Spatial data access
  • Spatial data is expensive to create and update
  • Government agencies and large corporations can afford it
  • Data sharing is not necessarily a part of the plan
spatial data access2
Spatial data access
  • If it’s shared, spatial data is either sold by the producer or by a designated value-added reseller
  • Public consultations have resulted in open sharing of more and more spatial data sets at the federal level
  • Some federal data is made available through the Depository Services Program
spatial data access3
Spatial data access
  • There is much more data available for purchase
  • Therefore, there is a spatial data economy in Canada
  • This economy is driven by cost-recovery policies
  • Government agencies charge other agencies, corporations, and individuals for data access
different models of access
Different models of access
  • United States – wide, very open access to drive commercial development
  • Canada – stewardship model of cost-recovery
  • Provincial economy examples:
    • Manitoba
    • Alberta
alberta policy environment
Alberta Policy Environment
  • Government agencies: cost-recovery sales
  • Third party vendors: data enhancers and resellers for profit
  • Data producers who do not sell or distribute their data
challenges to access
Challenges to Access
  • What is the result of Alberta’s policy environment?
  • Data creators don’t have sufficient resources to respond to individual researcher demand
  • Data suppliers do not document or support data products
  • Data suppliers’ primary business is not datasupply, ie. creating happy data customers
post secondary response
Post-secondary Response
  • “Underground data economy” – have and have-not departments at one institution
  • Some data creators provide data in exchange for research results
  • Individuals or projects receive licenses for data; cannot be shared with institution
  • Academic libraries began to acquire data through license (database model)
  • Successful examples: NRCan, DMTI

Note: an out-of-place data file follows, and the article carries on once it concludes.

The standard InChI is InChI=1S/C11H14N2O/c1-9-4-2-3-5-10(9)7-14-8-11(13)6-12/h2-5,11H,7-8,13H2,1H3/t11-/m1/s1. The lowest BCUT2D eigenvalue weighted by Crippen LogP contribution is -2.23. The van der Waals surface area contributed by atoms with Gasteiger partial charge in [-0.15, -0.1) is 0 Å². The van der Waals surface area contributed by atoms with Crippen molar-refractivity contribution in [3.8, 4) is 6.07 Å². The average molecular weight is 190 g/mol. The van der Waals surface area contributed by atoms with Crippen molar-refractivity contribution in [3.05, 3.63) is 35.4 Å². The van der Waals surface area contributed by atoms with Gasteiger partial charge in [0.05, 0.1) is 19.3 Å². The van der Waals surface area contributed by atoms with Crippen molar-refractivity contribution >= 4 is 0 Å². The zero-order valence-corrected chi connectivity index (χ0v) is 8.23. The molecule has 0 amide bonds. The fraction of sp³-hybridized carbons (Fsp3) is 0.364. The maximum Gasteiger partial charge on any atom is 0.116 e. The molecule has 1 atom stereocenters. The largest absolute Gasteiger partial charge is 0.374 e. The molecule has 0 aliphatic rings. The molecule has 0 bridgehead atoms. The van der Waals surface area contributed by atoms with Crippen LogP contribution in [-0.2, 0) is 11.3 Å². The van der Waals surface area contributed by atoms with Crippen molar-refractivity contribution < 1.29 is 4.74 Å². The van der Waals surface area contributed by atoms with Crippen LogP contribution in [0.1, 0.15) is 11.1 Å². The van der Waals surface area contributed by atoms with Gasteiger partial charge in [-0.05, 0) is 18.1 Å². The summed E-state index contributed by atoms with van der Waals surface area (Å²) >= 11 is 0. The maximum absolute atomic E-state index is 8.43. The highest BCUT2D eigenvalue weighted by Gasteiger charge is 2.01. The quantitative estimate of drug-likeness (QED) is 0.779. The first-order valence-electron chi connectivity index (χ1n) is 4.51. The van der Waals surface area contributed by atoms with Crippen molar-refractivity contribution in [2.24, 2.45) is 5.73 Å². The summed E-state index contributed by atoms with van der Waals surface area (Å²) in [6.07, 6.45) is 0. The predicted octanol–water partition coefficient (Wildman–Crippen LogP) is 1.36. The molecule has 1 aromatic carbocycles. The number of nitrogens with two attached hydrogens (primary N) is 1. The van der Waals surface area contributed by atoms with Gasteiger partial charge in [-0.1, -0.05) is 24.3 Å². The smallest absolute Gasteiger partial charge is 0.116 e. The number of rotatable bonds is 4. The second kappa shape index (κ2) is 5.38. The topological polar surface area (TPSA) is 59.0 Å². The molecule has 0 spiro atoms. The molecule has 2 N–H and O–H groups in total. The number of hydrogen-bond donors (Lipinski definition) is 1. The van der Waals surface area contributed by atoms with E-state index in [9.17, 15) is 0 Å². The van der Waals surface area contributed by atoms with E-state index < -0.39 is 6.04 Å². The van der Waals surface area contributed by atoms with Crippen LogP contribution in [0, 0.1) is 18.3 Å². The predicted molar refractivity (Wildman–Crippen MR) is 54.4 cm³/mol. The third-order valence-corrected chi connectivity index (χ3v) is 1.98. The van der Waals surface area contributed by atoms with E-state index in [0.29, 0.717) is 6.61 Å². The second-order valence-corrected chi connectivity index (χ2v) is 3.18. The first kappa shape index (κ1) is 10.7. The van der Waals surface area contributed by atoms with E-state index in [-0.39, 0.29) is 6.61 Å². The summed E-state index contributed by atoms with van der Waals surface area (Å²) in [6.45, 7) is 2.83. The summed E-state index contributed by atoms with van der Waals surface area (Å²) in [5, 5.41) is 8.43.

• To address issues of access to spatial data in Alberta, the GEODE project was launched in 1999
  • Participating institutions:
    • University of Alberta
    • University of Calgary
    • SAIT
    • University of Lethbridge
    • Miistakis Institute for the Rockies
  • Access to Alberta-based spatial data
    • Digital elevation models
    • Topographic data
    • Alberta Vegetation Index
    • Census boundaries
    • Landsat 7 imagery
  • Metadata development
  • Data browser
  • 10,000+ files downloaded
benefits to gis researchers
Benefits to GIS Researchers
  • Consortium-wide access to high quality data
  • Centralized price and acquisition negotiations
  • The opportunity to work with industry-standard Alberta data
benefits to suppliers
Benefits to suppliers
  • One point of access for post-secondary institutions
  • Data support coordinated through library and departments
  • Institutional licensing
  • Training of future employees with industry standard data
geode s transformation
GEODE’s Transformation
  • GEODE was reconceived in late 2004 as a consortium – to facilitate and promote access to spatial data for post-secondary education in Alberta
  • Objectives:
    • Develop new funding strategies
    • Enhance contents of collection
    • Expand institutional membership
benefits of institutional membership
Benefits of institutional membership
  • Access to GEODE collections
  • Training and assistance with GEODE service delivery
  • Advocacy and liaison with vendors
  • Cost-sharing
  • Technology/infrastructure guidance
  • Collaborative development of best practices
gis for post secondary education
GIS for Post-secondary Education
  • For access to spatial data for GIS research and teaching to continue and thrive in Alberta, academic libraries need to collaborate to:
    • Develop spatial data collections according to shared research priorities
    • Lobby for access with producers and vendors
    • Share resources and expertise
moving forward
Moving forward
  • Long-range technology goal: database-driven web service delivery of spatial data files
  • GEODE is seeking assistance with the development of a province-wide licensing model for spatial data use in research and teaching
questions discussion
Questions? Discussion?

Laurie Schretlen – lschretl @

Leah Vanderjagt – leahv @

web citations
Web Citations
  • Google Local:
  • Google Earth:
  • BC Habitat Wizard:
  • Sensitive Habitat Inventory and Mapping: